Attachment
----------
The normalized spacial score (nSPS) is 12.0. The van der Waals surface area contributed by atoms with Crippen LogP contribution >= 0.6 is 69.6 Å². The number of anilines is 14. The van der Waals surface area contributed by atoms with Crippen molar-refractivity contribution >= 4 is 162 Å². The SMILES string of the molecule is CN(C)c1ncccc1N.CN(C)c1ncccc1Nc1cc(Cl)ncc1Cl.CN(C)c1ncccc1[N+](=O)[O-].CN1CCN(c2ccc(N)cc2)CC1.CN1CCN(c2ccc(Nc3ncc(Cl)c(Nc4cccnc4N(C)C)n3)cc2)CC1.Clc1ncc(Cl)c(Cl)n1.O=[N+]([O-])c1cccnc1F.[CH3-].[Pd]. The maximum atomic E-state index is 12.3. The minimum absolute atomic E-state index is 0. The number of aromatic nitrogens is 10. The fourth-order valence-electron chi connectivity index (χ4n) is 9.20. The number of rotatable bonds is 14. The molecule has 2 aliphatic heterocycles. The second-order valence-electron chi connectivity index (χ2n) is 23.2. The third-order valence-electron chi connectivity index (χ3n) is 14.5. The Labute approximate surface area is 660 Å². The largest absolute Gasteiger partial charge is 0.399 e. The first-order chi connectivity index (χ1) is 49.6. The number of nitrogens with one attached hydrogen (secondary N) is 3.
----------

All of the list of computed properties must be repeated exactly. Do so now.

The normalized spacial score (nSPS) is 12.0. The van der Waals surface area contributed by atoms with Crippen LogP contribution >= 0.6 is 69.6 Å². The number of anilines is 14. The van der Waals surface area contributed by atoms with Crippen molar-refractivity contribution >= 4 is 162 Å². The SMILES string of the molecule is CN(C)c1ncccc1N.CN(C)c1ncccc1Nc1cc(Cl)ncc1Cl.CN(C)c1ncccc1[N+](=O)[O-].CN1CCN(c2ccc(N)cc2)CC1.CN1CCN(c2ccc(Nc3ncc(Cl)c(Nc4cccnc4N(C)C)n3)cc2)CC1.Clc1ncc(Cl)c(Cl)n1.O=[N+]([O-])c1cccnc1F.[CH3-].[Pd]. The maximum atomic E-state index is 12.3. The minimum absolute atomic E-state index is 0. The number of aromatic nitrogens is 10. The fourth-order valence-electron chi connectivity index (χ4n) is 9.20. The number of rotatable bonds is 14. The molecule has 2 aliphatic heterocycles. The second-order valence-electron chi connectivity index (χ2n) is 23.2. The third-order valence-electron chi connectivity index (χ3n) is 14.5. The Labute approximate surface area is 660 Å². The largest absolute Gasteiger partial charge is 0.399 e. The first-order chi connectivity index (χ1) is 49.6. The number of nitrogens with one attached hydrogen (secondary N) is 3.